Ancient Monuments

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Flemington Tower,Aberlemno

A Scheduled Monument in Brechin and Edzell, Angus

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Latitude: 56.6901 / 56°41'24"N

Longitude: -2.7752 / 2°46'30"W

OS Eastings: 352612

OS Northings: 755644

OS Grid: NO526556

Mapcode National: GBR VQ.3MBZ

Mapcode Global: WH7QG.B3PM

Entry Name: Flemington Tower,Aberlemno

Scheduled Date: 18 November 1992

Source: Historic Environment Scotland

Source ID: SM5447

Schedule Class: Cultural

Category: Secular: tower

Location: Aberlemno

County: Angus

Electoral Ward: Brechin and Edzell

Traditional County: Angus


The monument consists of the remains of an L-plan towerhouse of early seventeenth century date with eighteenth century modifications. The tower has had a vaulted basement with two upper floors and a garret. The main block lies NNW and SSE with a wing projecting c.5m from the ENE angle. The rubble-coursed, crow-stepped tower measures 12.4m N-S by 12m E-W overall and has walls c.1.2m thick.

The ground floor held the kitchen in the S part of the main block, the remaining space being used for storage. The entrance is in the re-entrant angle of the ENE wing and has an ornate moulded doorpiece. The main staircase, also in the projection is built over a cellar, well provided with gun-loops. Two secondary newel stairs leading from the first to the upper floors exist: one corbelled-out in the re-entrant angle; the second (probably a later addition) is corbelled-out flat in the N angle between the main building and the wing.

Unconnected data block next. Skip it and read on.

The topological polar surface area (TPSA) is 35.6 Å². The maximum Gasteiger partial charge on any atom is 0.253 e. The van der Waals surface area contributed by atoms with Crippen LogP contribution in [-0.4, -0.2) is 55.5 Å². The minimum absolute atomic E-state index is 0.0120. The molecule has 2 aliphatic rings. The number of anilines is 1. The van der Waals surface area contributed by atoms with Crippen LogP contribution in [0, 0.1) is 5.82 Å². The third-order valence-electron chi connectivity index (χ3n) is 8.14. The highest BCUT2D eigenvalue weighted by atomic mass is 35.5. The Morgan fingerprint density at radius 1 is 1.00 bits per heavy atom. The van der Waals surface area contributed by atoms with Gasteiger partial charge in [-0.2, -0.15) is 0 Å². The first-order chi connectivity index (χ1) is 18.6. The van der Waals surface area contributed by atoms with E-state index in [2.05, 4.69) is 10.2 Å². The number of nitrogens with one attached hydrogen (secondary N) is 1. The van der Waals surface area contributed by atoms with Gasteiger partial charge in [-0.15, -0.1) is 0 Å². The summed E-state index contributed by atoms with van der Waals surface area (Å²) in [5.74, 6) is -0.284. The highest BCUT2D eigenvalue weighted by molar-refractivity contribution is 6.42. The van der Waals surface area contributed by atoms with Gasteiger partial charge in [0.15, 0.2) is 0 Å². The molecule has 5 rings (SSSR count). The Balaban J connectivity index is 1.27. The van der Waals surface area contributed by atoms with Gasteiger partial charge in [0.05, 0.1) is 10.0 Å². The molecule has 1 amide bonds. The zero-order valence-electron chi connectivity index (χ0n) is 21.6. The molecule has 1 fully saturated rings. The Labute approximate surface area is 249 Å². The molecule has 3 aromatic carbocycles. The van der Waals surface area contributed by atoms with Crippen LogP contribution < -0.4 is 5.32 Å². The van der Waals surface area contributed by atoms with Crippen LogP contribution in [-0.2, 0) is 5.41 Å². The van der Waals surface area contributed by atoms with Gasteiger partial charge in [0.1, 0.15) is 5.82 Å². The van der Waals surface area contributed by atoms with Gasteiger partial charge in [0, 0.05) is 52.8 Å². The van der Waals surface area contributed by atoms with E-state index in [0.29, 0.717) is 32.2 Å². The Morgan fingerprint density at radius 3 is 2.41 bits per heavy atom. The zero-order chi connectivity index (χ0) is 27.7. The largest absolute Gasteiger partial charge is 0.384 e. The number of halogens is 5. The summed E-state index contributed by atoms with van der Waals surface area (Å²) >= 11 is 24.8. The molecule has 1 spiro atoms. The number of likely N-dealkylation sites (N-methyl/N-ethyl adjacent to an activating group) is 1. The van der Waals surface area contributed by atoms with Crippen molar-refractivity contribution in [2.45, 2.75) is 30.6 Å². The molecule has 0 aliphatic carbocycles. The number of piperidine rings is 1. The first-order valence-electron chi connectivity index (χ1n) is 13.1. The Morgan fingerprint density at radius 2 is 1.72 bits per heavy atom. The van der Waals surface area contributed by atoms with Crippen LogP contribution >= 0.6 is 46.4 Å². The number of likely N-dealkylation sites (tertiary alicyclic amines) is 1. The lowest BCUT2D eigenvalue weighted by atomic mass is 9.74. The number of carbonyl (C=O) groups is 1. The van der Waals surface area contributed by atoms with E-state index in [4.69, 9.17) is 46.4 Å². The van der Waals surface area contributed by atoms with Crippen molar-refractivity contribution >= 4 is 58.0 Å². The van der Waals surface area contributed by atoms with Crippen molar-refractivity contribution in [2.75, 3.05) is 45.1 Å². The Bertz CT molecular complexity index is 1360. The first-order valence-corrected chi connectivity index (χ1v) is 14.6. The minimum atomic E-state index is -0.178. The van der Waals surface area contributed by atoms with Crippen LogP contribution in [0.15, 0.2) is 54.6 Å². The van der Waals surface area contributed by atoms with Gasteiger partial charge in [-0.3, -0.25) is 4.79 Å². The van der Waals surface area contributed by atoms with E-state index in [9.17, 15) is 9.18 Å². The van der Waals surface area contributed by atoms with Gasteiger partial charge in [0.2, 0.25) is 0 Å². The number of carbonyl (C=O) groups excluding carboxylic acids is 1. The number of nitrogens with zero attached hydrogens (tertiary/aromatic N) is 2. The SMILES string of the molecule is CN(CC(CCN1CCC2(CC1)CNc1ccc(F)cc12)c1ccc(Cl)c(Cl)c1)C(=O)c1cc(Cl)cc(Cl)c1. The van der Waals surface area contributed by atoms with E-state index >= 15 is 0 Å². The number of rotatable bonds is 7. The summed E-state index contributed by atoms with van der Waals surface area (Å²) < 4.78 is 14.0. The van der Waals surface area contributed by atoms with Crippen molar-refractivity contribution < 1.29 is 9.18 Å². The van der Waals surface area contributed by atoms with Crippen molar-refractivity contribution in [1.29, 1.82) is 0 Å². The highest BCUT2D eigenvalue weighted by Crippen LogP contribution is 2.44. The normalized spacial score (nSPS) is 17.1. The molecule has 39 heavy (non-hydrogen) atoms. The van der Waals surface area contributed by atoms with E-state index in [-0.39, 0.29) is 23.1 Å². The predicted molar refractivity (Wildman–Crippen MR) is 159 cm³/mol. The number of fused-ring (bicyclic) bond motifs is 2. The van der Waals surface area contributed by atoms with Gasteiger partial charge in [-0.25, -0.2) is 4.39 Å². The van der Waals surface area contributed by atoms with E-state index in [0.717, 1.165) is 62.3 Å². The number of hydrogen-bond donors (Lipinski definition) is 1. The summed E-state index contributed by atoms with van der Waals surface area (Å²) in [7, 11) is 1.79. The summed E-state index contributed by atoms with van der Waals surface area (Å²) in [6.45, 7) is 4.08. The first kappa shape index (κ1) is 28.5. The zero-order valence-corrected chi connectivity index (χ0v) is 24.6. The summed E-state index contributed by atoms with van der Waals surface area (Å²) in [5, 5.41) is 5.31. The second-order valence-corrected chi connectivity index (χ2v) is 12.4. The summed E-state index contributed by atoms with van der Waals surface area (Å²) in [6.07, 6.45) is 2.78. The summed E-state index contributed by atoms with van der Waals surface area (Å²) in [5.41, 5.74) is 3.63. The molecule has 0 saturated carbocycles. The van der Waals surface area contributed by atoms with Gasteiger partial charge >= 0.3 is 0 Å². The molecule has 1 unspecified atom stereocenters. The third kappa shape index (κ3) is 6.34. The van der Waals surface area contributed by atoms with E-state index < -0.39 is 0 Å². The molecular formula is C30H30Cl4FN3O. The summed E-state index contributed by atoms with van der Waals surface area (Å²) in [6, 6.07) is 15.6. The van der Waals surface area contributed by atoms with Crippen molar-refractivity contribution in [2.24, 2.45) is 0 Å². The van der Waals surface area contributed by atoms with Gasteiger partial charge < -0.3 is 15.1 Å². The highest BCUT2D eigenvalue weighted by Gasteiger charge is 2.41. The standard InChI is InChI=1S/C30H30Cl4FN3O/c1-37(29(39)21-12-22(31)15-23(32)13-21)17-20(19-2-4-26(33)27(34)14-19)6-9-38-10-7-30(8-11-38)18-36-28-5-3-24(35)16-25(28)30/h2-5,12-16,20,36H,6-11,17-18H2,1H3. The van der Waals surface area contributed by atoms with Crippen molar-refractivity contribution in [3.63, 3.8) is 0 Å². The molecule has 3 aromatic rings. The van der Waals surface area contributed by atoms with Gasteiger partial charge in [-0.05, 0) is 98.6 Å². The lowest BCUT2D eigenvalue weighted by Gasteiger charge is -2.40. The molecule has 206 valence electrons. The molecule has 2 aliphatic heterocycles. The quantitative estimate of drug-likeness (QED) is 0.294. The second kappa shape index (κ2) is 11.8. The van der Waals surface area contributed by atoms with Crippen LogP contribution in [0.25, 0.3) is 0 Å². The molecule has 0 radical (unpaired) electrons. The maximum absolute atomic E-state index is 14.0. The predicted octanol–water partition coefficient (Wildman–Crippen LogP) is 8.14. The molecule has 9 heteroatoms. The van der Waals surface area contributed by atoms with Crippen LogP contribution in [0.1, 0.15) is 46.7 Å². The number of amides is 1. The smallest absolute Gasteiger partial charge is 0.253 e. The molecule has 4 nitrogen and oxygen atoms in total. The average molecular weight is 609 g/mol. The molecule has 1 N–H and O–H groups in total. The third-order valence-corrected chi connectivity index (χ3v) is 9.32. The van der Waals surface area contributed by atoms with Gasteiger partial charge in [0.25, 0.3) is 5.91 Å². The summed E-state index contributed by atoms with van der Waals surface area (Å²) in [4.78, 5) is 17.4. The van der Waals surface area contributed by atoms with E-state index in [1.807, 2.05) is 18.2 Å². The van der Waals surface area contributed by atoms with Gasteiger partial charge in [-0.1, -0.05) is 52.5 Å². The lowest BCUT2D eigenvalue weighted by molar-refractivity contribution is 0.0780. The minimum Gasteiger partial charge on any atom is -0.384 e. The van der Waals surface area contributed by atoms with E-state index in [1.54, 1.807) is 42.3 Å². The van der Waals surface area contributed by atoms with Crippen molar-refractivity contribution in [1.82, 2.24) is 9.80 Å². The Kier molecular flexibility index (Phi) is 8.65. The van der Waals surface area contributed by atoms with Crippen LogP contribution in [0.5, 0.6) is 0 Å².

The area to be scheduled is rectilinear, measuring a maximum of 20m NNW-SSE by 16m WSW-ENE to be centred on the tower, but excluding the road which delimits the area on the N, as shown in red on the attached map.

Source: Historic Environment Scotland

Statement of Scheduling

The monument is of national importance as a fortified residence built in the early seventeenth century which in its lay-out combines aspects of comfort and elegance with the necessity for defensive action against potential attack. In addition it provides evidence and has the potential to provide further evidence, through excavation, which is likely to contribute to our understanding of Scottish mansion design and construction, social organisation, domestic occupation and material culture during the late medieval and early modern periods.

Source: Historic Environment Scotland



RCAHMS records the monument as NO 55 NW 30.


MacGibbon, D. and Ross, T. (1887-92) The castellated and domestic architecture of Scotland from the twelfth to the eighteenth centuries, 5v, Vol. 3, 592-4, Edinburgh.

Source: Historic Environment Scotland

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